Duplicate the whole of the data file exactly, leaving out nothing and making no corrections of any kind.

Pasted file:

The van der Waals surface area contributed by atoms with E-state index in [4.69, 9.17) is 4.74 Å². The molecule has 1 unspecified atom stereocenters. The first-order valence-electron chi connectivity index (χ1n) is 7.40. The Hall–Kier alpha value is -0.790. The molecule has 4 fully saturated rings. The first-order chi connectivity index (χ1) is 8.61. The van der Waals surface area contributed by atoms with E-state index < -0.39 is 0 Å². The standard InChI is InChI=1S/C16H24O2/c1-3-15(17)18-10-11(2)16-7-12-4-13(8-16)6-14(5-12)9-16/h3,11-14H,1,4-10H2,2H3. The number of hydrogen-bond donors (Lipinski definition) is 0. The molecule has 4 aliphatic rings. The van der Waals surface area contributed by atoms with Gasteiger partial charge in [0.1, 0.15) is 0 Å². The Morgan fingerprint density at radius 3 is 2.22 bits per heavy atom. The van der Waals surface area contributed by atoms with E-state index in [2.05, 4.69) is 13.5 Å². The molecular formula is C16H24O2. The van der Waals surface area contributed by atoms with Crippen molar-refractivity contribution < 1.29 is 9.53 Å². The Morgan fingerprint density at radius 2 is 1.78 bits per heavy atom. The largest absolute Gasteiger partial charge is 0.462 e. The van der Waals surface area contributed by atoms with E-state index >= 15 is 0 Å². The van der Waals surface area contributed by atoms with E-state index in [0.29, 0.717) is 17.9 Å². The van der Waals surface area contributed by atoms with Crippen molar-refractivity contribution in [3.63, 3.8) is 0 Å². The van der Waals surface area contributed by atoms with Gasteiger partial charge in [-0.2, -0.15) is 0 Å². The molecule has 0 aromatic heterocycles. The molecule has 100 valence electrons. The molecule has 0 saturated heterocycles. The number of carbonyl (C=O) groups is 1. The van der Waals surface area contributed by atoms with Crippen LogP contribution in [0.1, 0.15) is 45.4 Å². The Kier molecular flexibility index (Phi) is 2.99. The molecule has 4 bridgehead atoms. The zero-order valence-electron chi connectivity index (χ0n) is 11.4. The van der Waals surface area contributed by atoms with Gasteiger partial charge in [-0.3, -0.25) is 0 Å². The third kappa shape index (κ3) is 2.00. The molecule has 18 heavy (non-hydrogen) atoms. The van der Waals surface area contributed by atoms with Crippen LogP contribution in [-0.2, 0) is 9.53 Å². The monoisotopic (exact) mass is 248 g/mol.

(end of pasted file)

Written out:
The van der Waals surface area contributed by atoms with E-state index in [4.69, 9.17) is 4.74 Å². The molecule has 1 unspecified atom stereocenters. The first-order valence-electron chi connectivity index (χ1n) is 7.40. The Hall–Kier alpha value is -0.790. The molecule has 4 fully saturated rings. The first-order chi connectivity index (χ1) is 8.61. The van der Waals surface area contributed by atoms with E-state index < -0.39 is 0 Å². The standard InChI is InChI=1S/C16H24O2/c1-3-15(17)18-10-11(2)16-7-12-4-13(8-16)6-14(5-12)9-16/h3,11-14H,1,4-10H2,2H3. The number of hydrogen-bond donors (Lipinski definition) is 0. The molecule has 4 aliphatic rings. The van der Waals surface area contributed by atoms with Gasteiger partial charge in [0.1, 0.15) is 0 Å². The Morgan fingerprint density at radius 3 is 2.22 bits per heavy atom. The van der Waals surface area contributed by atoms with E-state index in [2.05, 4.69) is 13.5 Å². The molecular formula is C16H24O2. The van der Waals surface area contributed by atoms with Crippen molar-refractivity contribution < 1.29 is 9.53 Å². The Morgan fingerprint density at radius 2 is 1.78 bits per heavy atom. The largest absolute Gasteiger partial charge is 0.462 e. The van der Waals surface area contributed by atoms with E-state index >= 15 is 0 Å². The van der Waals surface area contributed by atoms with E-state index in [0.29, 0.717) is 17.9 Å². The van der Waals surface area contributed by atoms with Crippen molar-refractivity contribution in [3.63, 3.8) is 0 Å². The van der Waals surface area contributed by atoms with Gasteiger partial charge in [-0.2, -0.15) is 0 Å². The molecule has 0 aromatic heterocycles. The molecule has 100 valence electrons. The molecule has 0 saturated heterocycles. The number of carbonyl (C=O) groups is 1. The van der Waals surface area contributed by atoms with Crippen LogP contribution in [0.1, 0.15) is 45.4 Å². The Kier molecular flexibility index (Phi) is 2.99. The molecule has 4 bridgehead atoms. The zero-order valence-electron chi connectivity index (χ0n) is 11.4. The van der Waals surface area contributed by atoms with Gasteiger partial charge in [-0.3, -0.25) is 0 Å². The third kappa shape index (κ3) is 2.00. The molecule has 18 heavy (non-hydrogen) atoms. The van der Waals surface area contributed by atoms with Crippen LogP contribution in [-0.2, 0) is 9.53 Å². The monoisotopic (exact) mass is 248 g/mol.